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Each week, my friend Matt Steen and I compile the top 50 stories that we think you should be reading in a publication we call Ministry Briefing.  Here’s a sampling of FIVE stories from this week’s edition:

Majority of Americans Identify as Christians

A new study found that 75% of Americans are still self-identifying as Christian, and 8 in 10 saying that they attend religious services. Of those who identify as Christian, half are Protestant and a quarter are Catholic. Of those who use the general classification of “religious,” 90% are Christian. Source: Christianity Today

Voters Nominate the Most Hated Words of 2014

In Lake Superior State University’s 40th annual list of words nominated for banishment by members of the public, over 800 entries were submitted before a final list of words were chosen by the committee based on them being overused or misused. The 2014 list included: bae, hack, foodie, Polar Vortex, enhanced interrogation, and “cra-cra.” Source: Chicago Sun Times keep reading

Here’s a snapshot at how Tim Keller prays… I try to do petition in the morning. I try to do repentance in the evening. So I try to pray in the morning and in the evening. In the evening I look back on what I did wrong and repent. But in the middle of the day I try to catch myself and I look for four kinds of emotions. I always pray in the morning, “Lord make me happy enough in the grace of Jesus to avoid being proud, cold, scared, and hooked.” Now, in the middle of the day I get it out and say, “Have I been proud, scared, cold, or hooked in the last 3-4 hours. And the answer usually is “Yeah.” And then I say, “How do I bring the Gospel to bear on that? How does the grace of God deal with it?” And you try to catch yourself in those feelings. So basically finding problem feelings and inordinate desires, catch them when they’re happening, try to deal with them with the Gospel right there. I call that “Quick Strike” on my idols around noon, if I can remember it. And repentance at night and petition in the morning. So I try to get into God’s presence three times a day. via Reformissionary: Tim Keller on Preaching to Himself. Seems like a good plan to me.  Do YOU have a plan for how you pray, or do you just do it?  

I can see pastors all across America, sitting in their basements in their underwear, sorting and trading these: I can hear it now… I’ll trade you a John Calvin for a Dietrich Bonhoeffer. Are you crazy?  No way.  But I’ll trade you a Driscoll, Chandler, Noble, and Furtick for a Tim Keller. OK… sounds like a fair trade. Let the games begin. BTW… you can order them from… They release TOMORROW!  Here’s all the geeky details: Patterned after the all-American baseball card, Theologian Trading Cards provide essential information about the major teachers, leaders, and trouble-makers throughout the history of the Church. At a glance you will have access to information regarding 288 important figures in church history, including when and where they lived, their contribution to the church, and enduring significance. Each figure has been placed on the roster of one of 15 ‘theological’ or ‘historical’ teams; this aids readers in discovering the practical, chronological, and theological connections between figures. Examples include the Orthodoxy Dodgers (heretics); St. James Padres (Church Fathers of the Patristic Era); and the Wittenberg Whistle-blowers (Early Reformers and later Lutheran Church). Theologian Trading Cards are perfect for students taking a church history course who want a memorable study aid to help them retain important information about select individuals in the church, as well as non-students who just want to learn or want to begin a hobby of card collecting.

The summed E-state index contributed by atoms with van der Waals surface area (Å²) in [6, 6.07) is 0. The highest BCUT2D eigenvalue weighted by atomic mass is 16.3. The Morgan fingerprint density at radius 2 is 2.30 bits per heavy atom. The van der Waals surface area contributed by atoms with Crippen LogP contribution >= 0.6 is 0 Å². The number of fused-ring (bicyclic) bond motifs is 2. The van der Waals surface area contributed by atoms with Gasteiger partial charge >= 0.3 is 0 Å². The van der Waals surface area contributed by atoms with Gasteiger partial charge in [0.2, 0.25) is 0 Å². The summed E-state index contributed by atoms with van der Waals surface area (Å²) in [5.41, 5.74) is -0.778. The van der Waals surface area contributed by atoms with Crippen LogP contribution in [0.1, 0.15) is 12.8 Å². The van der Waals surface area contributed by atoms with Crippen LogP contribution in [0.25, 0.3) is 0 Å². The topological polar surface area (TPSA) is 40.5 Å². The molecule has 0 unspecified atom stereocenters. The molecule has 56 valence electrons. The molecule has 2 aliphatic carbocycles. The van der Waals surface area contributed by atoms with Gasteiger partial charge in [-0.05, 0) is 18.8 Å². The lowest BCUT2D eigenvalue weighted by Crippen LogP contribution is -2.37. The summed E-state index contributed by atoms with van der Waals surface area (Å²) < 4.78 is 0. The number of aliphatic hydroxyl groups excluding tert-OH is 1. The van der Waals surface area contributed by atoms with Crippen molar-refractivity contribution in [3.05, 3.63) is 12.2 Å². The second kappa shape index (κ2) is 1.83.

Leadership Journal recently interviewed both Tim Keller and Andy Stanley.  Both have recently written books on reaching communities. But Andy and Tim are very different from each other in their approach. This LJ article shows the differences and the similarities that you might find interesting:
Geographically, New York and Atlanta are less than 900 miles apart. Culturally, they occupy different universes. New York is fast-paced, cutthroat, and secular. Atlanta, by contrast, is southern, faith-friendly, the last big loop on the Bible Belt. • Like the cities in which they minister, Tim Keller and Andy Stanley are markedly different as well. Stanley is a pragmatist, a leader’s leader known for his vision and commitment to creating environments where the unchurched feel welcomed. Keller, on the other hand, is a professorial presence, a skilled theologian who effectively addresses the doubts of intellectual urbanites. • Both have new books explaining their distinctive ministry philosophies. Tim Keller’s tome is Center Church: Doing Balanced, Gospel-Centered Ministry in Your City (Zondervan, 2012). Andy Stanley’s magnum opus is Deep and Wide: Creating Churches Unchurched People Love to Attend (Zondervan, 2012). • We spoke with Keller and Stanley about what they’ve written. Their answers uncovered some deep differences—and surprising similarities.
First, the book trailers: Read the article here…